That Little Voice

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The train crawled into the packed platform appearing to be in no hurry. The drivers of the train were looking out of the window of the engine, observing the crowd without seeming very obvious. A commotion had started near the coaches that didn't require a reservation to acquire a seat. Every other door had excited people hopping down even before the train had halted to a stop. He was standing right where his coach arrived. He smiled to himself and picked up his air-bag.

He pushed his bag below a seat in his compartment and got back up to stretch his arms. He pondered between sitting down with an elderly man or climbing up to his berth. He chose the former and grabbed his bottle to sip some water. The wife of the elderly man was fussing over the arrangement of her bags and he bent down to help her. She smiled at him after he was done, thanking him for his help. He smiled back and decided that he would climb up on his seat now.

He slipped off his shoes and plugged on his headphones to pass an hour until it struck midnight. He had always liked travelling when he was a kid, but now that past was twenty years away.  Now he realized the necessity and accepted it as a part of his life. It was an activity that had to be done.    He dozed off with the soft music and jerked awake with a start. The train had stopped at a station.

He blinked a few times and tried to look out of the window from his upper berth but couldn't make out the name of the station. There was nobody in sight too. The train was dark, all fellow travelers were sleeping. His watch told him that it was a quarter past one. He climbed down from his berth and fumbled under the seat for his shoes. The elderly man woke up, alerted, and calmed down to sleep when he recognized him. He stifled a yawn and dragged himself to the washrooms at the end of the train.

He pushed open the door to a vacant washroom and noticed that the latch in his washroom door wasn't working. He stood with his shoulder against the door and emptied himself to peace. He took out a cigarette pack out of his pocket as he came out and lit one while he stood at the door of the coach. The train had already been rolling through unknown terrains when he heard the rustle of bangles.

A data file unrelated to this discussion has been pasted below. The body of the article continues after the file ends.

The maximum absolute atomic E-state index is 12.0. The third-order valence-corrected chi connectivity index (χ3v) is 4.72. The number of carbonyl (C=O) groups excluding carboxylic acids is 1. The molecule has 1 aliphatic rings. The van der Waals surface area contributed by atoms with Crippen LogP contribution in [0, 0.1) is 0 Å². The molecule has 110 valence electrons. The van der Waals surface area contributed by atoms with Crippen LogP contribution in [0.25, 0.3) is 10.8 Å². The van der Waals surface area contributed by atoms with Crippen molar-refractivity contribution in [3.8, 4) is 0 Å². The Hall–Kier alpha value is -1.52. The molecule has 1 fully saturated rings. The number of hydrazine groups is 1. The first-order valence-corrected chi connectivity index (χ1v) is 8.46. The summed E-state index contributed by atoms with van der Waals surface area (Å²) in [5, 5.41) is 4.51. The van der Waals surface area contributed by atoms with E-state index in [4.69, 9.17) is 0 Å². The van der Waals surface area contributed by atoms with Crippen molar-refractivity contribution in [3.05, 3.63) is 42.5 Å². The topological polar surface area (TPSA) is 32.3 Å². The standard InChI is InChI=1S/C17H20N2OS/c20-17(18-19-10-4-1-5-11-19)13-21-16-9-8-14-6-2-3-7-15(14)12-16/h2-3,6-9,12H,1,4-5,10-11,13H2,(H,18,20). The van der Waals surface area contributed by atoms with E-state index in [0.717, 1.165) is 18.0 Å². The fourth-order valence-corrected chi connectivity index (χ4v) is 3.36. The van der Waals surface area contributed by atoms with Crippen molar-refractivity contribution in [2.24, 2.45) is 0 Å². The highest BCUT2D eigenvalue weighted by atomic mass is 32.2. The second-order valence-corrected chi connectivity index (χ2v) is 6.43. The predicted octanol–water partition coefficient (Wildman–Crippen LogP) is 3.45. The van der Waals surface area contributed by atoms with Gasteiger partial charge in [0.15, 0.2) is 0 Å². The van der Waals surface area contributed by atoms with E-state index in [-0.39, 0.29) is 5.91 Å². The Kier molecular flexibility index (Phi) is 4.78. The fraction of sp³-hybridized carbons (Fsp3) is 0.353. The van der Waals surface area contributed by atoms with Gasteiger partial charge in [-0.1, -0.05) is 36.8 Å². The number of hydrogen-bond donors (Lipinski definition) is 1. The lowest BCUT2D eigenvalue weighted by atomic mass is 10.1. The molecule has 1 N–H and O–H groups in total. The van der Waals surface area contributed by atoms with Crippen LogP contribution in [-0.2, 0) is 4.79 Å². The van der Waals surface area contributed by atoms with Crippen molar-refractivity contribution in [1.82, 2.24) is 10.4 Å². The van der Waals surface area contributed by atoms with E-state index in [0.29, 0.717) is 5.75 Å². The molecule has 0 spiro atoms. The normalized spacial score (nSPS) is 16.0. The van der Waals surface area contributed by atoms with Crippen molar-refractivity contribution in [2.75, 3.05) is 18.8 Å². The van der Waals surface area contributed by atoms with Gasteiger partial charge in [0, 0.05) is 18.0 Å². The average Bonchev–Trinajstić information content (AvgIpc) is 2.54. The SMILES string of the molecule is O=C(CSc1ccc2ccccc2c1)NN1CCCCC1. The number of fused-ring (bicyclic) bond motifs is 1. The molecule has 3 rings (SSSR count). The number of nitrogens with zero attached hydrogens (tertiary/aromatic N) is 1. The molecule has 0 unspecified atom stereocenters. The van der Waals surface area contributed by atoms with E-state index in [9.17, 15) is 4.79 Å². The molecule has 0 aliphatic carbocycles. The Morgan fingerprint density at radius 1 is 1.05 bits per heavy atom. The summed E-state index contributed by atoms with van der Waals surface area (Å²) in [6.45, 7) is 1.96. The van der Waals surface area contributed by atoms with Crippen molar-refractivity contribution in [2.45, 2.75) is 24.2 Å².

A girl in her mid twenties, around his age, was shuffling towards the washroom. She looked as if she was sleep-walking because her eyes were half-closed, but her hands were groping every seat and her face was turning towards him. He released a cloud of smoke that flew past her as she passed him. She clutched the door of the restroom he had just visited when he spoke aloud, 'You better ditch that one, the door's broken, doesn't lock.'

She snapped her head at his voice and scrutinized him. She fumbled her hand behind the door and verified his claim. She turned to the other occupied stall, stood paused for half a minute and went in the defected stall anyway. He shook his head in disbelief and turned back to the unknown terrains. He was throwing off the butt of the cigarette when she came back out again. Her hair was made and her face was washed. She passed him and paused for just a moment to mumble, 'Thanks.'

'No problem,' he replied.

She took one step away from him, but turned back as if contemplating something and spoke diffidently, 'I think you should try to not smoke.'

He raised his eyebrows in surprise. He could have understood a comment about not smoking in trains, but not this direct advice. He frowned and voiced his thoughts, 'What? I don't understand!'

She wasn't looking at him directly, but he could swear she gave the floor a look of disgust before saying, 'Nothing. You helped me, and I thought I'd be kind. Good night.'

She started stomping back into the coach. He replied to her retreating back, 'Wait. I'm sorry!'

She turned with a jerk. Her hair was flying in the wind.

He continued, 'I don't understand though. Why concern for a stranger on a train?'

She came back out again, cautiously. She fixed her hair with a pin and thought for a while before speaking.

'I don't know. I've never done that before. You didn't look like a creep, so I thought maybe I could make a difference.'

'Oh. And do you think you have?'

She looked up at him for the first time. Her eyes were seeking something in his.

'I can't say, can I? I'm only a girl in the train'

He looked away to focus on her forehead. She was a foot smaller than him.

'I'm not an addict. I only smoke thrice a day.'

'And that's not addiction?'

He was irritated. He only wanted some air while he smoked. This was way out of ordinary. She seemed to sense this and said with finality, 'I think you'll think about this. Anyway, I must get back. Nice meeting you!'

She waved at him and left him alone with the wind. She hadn't waited for a reply. Instead, he was surprised by a movement on the opposite exit door. A seemingly invisible man covered in rags was sitting on a newspaper there, gaping at him wide-eyed. He shrugged his shoulders and went back to his seat, climbed up, closed his eyes and started thinking about it. He sighed as the first thought formed in his head.

Maybe she is right.

Ten minutes later the man in the rags was hit by a cigarette pack on his head without prior announcement. It must have flown in from the window on the door. Who had thrown a full pack out of his window, he could never guess! Anyway, it was only his second surprise of the night. The first was watching that silly smoker talk with himself.

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